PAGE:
The reason we have national legislation attempting to equalize access to education lies in this disparate provision of educational opportunities through the states.  The education of children insures their productivity and the potential of economic success.  This in turn enhances the fabric of America by providing our future job force, and our future leaders, researchers, doctors, and scientists.  No one loses; everyone wins.

As with the Affordable Care Act, the ESSA has flaws.  But removing one set of regulations before replacing it with another, better scheme defeats every objective served by education.  If the separate states already had statutes in place to serve the goal of equal education, I might take a different view of the repeal of ESSA.  But they do not and likely will not.  If the only aim of repeal of this federal regulation is to allow for states to take the reins on this critical issue, then perhaps we should let them have a guide wire before letting go of the controls.

I had a long conversation with a young mother yesterday in which I asked if she knew what Congress intended to do with the educational system in our nation.  She shook her head.  This impacts you and your daughter, I cautioned.  I  need to educate myself, I guess, she replied.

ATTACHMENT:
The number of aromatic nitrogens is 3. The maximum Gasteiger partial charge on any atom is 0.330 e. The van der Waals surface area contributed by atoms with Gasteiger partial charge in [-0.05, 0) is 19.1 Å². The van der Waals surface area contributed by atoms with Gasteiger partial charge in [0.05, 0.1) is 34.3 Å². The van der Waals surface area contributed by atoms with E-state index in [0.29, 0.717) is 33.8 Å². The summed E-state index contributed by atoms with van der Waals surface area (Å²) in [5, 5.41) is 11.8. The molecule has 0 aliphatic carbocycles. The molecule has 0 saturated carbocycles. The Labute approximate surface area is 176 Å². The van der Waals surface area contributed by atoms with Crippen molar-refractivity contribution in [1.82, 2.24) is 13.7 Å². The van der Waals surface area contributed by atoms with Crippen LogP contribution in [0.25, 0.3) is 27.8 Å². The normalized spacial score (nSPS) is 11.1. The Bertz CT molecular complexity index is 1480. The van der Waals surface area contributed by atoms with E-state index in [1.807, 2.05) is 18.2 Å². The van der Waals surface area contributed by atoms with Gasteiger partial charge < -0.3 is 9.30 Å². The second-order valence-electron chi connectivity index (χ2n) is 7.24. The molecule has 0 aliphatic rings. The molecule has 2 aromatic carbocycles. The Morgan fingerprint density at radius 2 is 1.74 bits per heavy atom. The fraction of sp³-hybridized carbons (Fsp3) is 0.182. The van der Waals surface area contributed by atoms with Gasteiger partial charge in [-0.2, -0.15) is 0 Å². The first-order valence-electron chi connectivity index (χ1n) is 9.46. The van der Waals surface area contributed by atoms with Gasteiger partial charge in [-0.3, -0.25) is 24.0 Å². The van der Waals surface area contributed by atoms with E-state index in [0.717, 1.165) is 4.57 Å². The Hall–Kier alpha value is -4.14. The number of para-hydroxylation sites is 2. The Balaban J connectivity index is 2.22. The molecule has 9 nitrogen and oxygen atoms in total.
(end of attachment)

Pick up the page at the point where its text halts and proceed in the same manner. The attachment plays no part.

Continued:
Education knows no equal; and equal education knows no rival.  Congress should be expected to address and implement new solutions before removing those presently in place.  We, the people, must demand a measured approach to the enactment of all legislation.  If we do not make such a demand, then when we crawl out from under our respective rocks, fifty years of progress in the American education system will be lost.

The progress we have made does not really guarantee equal access to education in America.  But the ESSA took education fifty years closer to equal access.  Without it, we will regress.  Quality education will become a privilege accorded to the wealthy few.

And that, my friends, will not make America great.


Political and social commentary from the Missouri Mugwump.